The New York Times had a great piece on an old episode of “The Dick Van Dyke Show,” one I saw once as a child and never again. Over the years, I’d ask others if they remembered it, and I think only one did. Thank God for him, because it almost seemed I’d hallucinated it:
“Remember that episode where Rob was convinced they’d taken the wrong baby home from the hospital?” Blank stare. (Except for Lance Mannion, who watched every episode of every show ever aired, evidently.)
Well, I didn’t. “That’s My Boy??” is a classic of the civil-rights era, and — critic Neil Genzlinger points out — a milestone of racial relations in TV entertainment.
The plot: Rob is recounting the days around little Richie’s birth. He’s getting ready to take Laura and the baby home from the hospital, and the nurse delivers the wrong envelope of jewelry. No, this is Mrs. Peters’ jewelry, Laura says, remarking that it’s been happening all week: She got Mrs. Peters’ flowers, and Mrs. Peters got her rice pudding. Their names are similar, after all — Peters, Petrie. This starts Rob thinking that maybe they swapped something else, too. Something more important.
The rest of the episode is Rob staring into the bassinet, trying to find any family resemblance. Finally, he calls the Peters, who live nearby, and tells them his suspicions. They agree to stop by that night.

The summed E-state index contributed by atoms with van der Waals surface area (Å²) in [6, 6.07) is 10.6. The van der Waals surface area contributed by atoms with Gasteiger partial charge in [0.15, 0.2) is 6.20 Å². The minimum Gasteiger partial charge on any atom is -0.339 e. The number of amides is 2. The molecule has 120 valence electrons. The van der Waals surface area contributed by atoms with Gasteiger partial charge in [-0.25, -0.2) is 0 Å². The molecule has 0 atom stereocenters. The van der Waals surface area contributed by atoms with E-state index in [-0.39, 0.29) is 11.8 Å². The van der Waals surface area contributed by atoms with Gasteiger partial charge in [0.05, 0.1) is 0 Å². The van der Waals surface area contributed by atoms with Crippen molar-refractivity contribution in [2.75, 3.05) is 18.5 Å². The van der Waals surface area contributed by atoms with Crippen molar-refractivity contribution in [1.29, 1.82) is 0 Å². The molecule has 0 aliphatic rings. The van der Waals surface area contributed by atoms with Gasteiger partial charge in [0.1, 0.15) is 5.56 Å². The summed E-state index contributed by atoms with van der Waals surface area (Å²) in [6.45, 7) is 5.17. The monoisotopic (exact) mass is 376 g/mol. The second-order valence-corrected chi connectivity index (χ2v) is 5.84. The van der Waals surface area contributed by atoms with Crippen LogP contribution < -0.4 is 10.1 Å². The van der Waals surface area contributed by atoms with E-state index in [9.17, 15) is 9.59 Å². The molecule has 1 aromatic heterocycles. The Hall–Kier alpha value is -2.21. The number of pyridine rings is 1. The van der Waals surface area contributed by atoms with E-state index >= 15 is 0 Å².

The doorbell rings in the middle of a squabble between Rob and Laura, who refuses to believe the baby is anything other than hers. Rob goes to the door, opens it:
“Hi! We’re Mr. and Mrs. Peters!” And they step into the room. It’s Greg Morris and another African-American actress, although then she would have been a Negro actress. The studio audience is howling with laughter. Morris can’t keep a straight face, either. I remember laughing so hard in my own living room that I almost peed. It was one of the funniest moments of TV I’ve ever seen. Here’s a two-minute clip of the big reveal.
Today TV seems to push various envelopes with a vengeance, often clumsily so, trying for shock value in a world that is increasingly hard to shock. You have to admire the bravery and the unwillingness to tolerate any barrier, whether it be the one against gay characters or characters with disabilities or unsettling subjects like rape and child abuse. But you also sometimes are left mourning the lack of subtlety and art.
Carl Reiner knew what he was doing, that’s for sure.
I started writing this with some gusto, and then my connection started flickering again, so let’s get this going:
Make a man 300 sandwiches, earn an engagement ring! Jezebel takes it apart — hilariously.
Yet another reason Kid Rock sucks: His Malibu house — of course he has a Malibu house — has a stripper pole in the living room.
Thursday already? You don’t say.